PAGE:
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HENRY A. WILLIAMS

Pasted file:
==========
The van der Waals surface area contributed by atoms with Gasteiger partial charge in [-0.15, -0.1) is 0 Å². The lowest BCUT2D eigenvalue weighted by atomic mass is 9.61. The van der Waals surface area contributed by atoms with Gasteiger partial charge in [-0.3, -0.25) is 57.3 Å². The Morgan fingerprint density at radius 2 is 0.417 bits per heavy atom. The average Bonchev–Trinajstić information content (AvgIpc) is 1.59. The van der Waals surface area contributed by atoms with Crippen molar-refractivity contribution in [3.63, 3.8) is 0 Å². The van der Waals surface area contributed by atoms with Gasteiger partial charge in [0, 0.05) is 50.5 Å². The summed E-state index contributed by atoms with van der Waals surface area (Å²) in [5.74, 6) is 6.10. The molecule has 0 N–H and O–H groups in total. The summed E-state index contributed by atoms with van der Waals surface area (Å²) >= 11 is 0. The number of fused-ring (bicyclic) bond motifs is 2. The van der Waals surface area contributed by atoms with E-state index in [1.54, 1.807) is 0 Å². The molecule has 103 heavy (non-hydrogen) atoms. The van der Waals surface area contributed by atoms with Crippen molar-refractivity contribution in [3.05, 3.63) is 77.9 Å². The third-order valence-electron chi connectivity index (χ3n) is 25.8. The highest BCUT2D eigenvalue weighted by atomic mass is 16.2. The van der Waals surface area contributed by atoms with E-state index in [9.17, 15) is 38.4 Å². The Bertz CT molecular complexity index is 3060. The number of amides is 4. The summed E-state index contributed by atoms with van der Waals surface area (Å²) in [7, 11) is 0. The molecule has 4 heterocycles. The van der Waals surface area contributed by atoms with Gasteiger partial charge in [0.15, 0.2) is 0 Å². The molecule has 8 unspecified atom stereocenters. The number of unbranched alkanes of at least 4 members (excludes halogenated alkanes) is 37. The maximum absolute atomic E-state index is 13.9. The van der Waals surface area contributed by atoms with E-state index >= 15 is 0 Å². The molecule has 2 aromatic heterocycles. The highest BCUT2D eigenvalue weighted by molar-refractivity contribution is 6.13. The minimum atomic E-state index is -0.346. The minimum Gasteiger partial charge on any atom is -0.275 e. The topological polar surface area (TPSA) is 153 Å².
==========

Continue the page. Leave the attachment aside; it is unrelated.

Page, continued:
Coming to the Pacific coast in pioneer times, Henry A. Williams was not only a witness of but a participant in the actual “winning of the west,” and was one of the chief factors in the development and utilization of the rich mineral resources of San Diego county. He had a clear, farseeing brain, as well as the energy and determination essential to important achievement, and belonged to that class of men who are destined to gain prominence in every field they choose to enter.